First, Christians should provide for the needs of fellow Christians who are experiencing financial hardships. For example, while Barnabas and Saul were ministering in Antioch, "...some prophets came down from Jerusalem to Antioch. One of them, named Agabus, stood up and through the Spirit predicted that a severe famine would spread over the entire Roman world. (This happened during the reign of Claudius.) The disciples, each according to his own ability, decided to provide help for the brothers living in Judea. This they did, sending their gift to the elders by Barnabas and Saul." (Acts 11:27-30) Later in Paul's ministry, he gave instruction to other churches that they also should give to the poor Christians in Jerusalem. To the Christians in Corinth he wrote: "Now about the collection for God's people: Do what I told the Galatian churches to do. On the first day of every week, each one of you should set aside a sum of money in keeping with his income, saving it up, so that when I come no collections will have to be made." (1 Corinthians 16:1-2) Later, he explained to the Christians in Rome, "...Macedonia and Achaia were pleased to make a contribution for the poor among the saints in Jerusalem." (Romans 15:26) Today's Christians should follow these examples and provide for the needs of our brothers and sisters in Christ who are in financial distress.
A second reason for Christian giving is to support Christian leaders. Paul wrote to the Corinthians that "...those who preach the gospel should receive their living from the gospel." (1 Corinthians 9:14) To the Galatians, he wrote: "Anyone who receives instruction in the word must share all good things with his instructor." (Galatians 6:6) Note that Christians are not restricted to giving only to one's local fellowship. Instead, Christians should give to those who disciple them, whether within their local fellowship or not.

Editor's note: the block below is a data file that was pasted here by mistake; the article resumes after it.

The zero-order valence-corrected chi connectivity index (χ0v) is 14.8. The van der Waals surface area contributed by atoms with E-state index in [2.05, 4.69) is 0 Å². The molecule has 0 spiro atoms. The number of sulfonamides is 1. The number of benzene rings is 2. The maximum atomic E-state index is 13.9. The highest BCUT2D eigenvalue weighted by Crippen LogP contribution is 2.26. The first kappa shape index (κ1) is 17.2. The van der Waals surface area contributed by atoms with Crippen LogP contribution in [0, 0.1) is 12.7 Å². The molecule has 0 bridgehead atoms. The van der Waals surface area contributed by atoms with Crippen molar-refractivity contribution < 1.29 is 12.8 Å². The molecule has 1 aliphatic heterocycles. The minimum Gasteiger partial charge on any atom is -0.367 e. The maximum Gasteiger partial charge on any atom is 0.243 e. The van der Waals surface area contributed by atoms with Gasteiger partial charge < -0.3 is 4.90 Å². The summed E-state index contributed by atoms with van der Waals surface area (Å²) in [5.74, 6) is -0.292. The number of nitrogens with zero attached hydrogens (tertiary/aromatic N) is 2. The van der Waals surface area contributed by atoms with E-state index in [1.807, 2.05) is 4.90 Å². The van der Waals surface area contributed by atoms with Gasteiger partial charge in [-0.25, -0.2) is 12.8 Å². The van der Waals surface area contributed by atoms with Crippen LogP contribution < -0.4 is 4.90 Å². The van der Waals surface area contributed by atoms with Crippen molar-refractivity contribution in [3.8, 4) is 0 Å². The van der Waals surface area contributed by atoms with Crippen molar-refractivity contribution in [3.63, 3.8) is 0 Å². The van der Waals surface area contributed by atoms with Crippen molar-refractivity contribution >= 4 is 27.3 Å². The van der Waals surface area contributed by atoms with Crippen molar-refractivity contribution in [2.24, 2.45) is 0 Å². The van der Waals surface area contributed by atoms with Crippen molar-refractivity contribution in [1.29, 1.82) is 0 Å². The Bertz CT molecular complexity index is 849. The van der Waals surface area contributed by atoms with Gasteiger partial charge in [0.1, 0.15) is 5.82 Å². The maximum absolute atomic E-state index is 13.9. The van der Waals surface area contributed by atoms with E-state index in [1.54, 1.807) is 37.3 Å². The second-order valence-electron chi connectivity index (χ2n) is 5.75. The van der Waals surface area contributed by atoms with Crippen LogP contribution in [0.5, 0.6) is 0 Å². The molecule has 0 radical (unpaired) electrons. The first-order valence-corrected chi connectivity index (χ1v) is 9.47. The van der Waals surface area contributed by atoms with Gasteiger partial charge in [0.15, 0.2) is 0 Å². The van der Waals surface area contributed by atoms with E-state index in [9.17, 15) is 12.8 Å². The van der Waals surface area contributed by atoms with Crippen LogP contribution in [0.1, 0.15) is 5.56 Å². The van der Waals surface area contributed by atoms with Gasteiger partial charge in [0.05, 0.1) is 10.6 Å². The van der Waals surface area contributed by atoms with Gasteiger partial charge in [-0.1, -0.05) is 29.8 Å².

The final question remains -- how much should Christians give? Each Christian "...should give what he has decided in his own heart to give, not reluctantly or under compulsion, for God loves a cheerful giver." (2 Corinthians 9:7) No set amount or percentage of income is dictated, rather, "...if the willingness is there, the gift is acceptable according to what one has, not according to what he does not have." (2 Corinthians 8:12)
In summary, Christians should not subject themselves to the Old Testament law of the tithe. Instead, they should give according to the following four New Testament guidelines. Christian giving should be:
Christians should live their lives open-handed -- acknowledging that they are merely stewards of God's possessions. They should always be willing to give 100% of that which they steward at any time required by the Lord (Matthew 19:21). Indeed, they should even be willing to offer their very "...bodies as living sacrifices, holy and pleasing to God...." (Romans 12:1)